NEW YORK, Sept 18 (Reuters) – 10-year U.S. Treasury yields traded on Monday just below 16-year highs hit in August, ahead of Wednesday’s Federal Reserve meeting at which the Market expects the central bank to leave interest rates unchanged, although this could signal that it is open to further hikes.
* Rising oil prices have raised concerns that inflation will remain stubbornly high and make it more likely that the Federal Reserve will further tighten monetary policy.
* Last week’s data showed that consumer prices in the United States posted their biggest increase in 14 months in August due to higher gasoline prices.
* “The question is: is inflation rising? If these numbers continue to show strength, will that inevitably keep the Fed on the sidelines? said Tom di Galoma, managing director and co-head of global rates trading at BTIG in New York. York.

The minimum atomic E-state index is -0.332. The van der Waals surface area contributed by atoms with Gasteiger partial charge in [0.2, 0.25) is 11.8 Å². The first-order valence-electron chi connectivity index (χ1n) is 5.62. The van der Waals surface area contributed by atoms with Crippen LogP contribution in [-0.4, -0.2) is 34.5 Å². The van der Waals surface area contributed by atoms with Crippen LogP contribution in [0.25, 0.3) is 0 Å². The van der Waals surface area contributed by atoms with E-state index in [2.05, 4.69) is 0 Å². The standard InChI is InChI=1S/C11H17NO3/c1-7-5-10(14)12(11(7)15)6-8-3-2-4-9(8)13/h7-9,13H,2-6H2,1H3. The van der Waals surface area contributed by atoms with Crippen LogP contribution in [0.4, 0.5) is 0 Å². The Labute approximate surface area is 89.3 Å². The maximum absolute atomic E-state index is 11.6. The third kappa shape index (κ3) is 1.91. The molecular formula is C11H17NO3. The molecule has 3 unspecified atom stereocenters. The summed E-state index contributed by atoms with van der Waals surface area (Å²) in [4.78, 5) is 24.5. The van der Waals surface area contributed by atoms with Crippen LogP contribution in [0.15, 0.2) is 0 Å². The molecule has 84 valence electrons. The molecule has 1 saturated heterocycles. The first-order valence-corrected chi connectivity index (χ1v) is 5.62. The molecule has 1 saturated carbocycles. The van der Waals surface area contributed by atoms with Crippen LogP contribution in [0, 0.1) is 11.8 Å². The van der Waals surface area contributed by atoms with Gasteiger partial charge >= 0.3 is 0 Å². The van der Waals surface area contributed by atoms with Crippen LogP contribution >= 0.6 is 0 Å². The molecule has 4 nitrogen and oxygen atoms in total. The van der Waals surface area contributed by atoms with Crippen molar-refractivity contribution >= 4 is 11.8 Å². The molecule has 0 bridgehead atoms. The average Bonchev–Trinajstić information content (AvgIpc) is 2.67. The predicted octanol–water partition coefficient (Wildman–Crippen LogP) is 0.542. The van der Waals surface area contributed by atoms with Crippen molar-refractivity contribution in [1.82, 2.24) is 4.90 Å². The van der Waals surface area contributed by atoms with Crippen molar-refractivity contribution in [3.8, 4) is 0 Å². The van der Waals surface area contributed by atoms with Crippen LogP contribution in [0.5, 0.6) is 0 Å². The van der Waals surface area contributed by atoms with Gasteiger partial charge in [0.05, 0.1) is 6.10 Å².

* The benchmark 10-year yield was little changed on the day at 4.317%, just below the 4.366% level reached on August 22, the highest since 2007.
* On Wednesday, at the end of their two-day meeting, Federal Reserve officials will release their latest forecasts for the economy and interest rate trends in the coming quarters.
* Federal Reserve funds futures traders are pricing in a 31 percent chance the Fed will raise interest rates by 25 basis points in November and a 42 percent chance it will do so in December, according to CME Group’s FedWatch tool .
* Two-year yields rose three basis points to 5.062%. The yield curve between two- and ten-year bonds was -0.75 basis points.
* U.S. Treasury business volume rose 19% in August from a year earlier, with average daily notional volume of $744 billion, Kevin McPartland, head of research – structure, said in a market and technology team report on Monday the Coalition Greenwich.
* “The increase was driven by the now-standard series of reports on inflation and employment, with recent research presented in Jackson Hole providing an additional boost,” McPartland said.
* The U.S. Treasury will sell $13 billion of 20-year bonds on Tuesday and $15 billion of 10-year Treasury Inflation-Protected Securities (TIPS) on Thursday.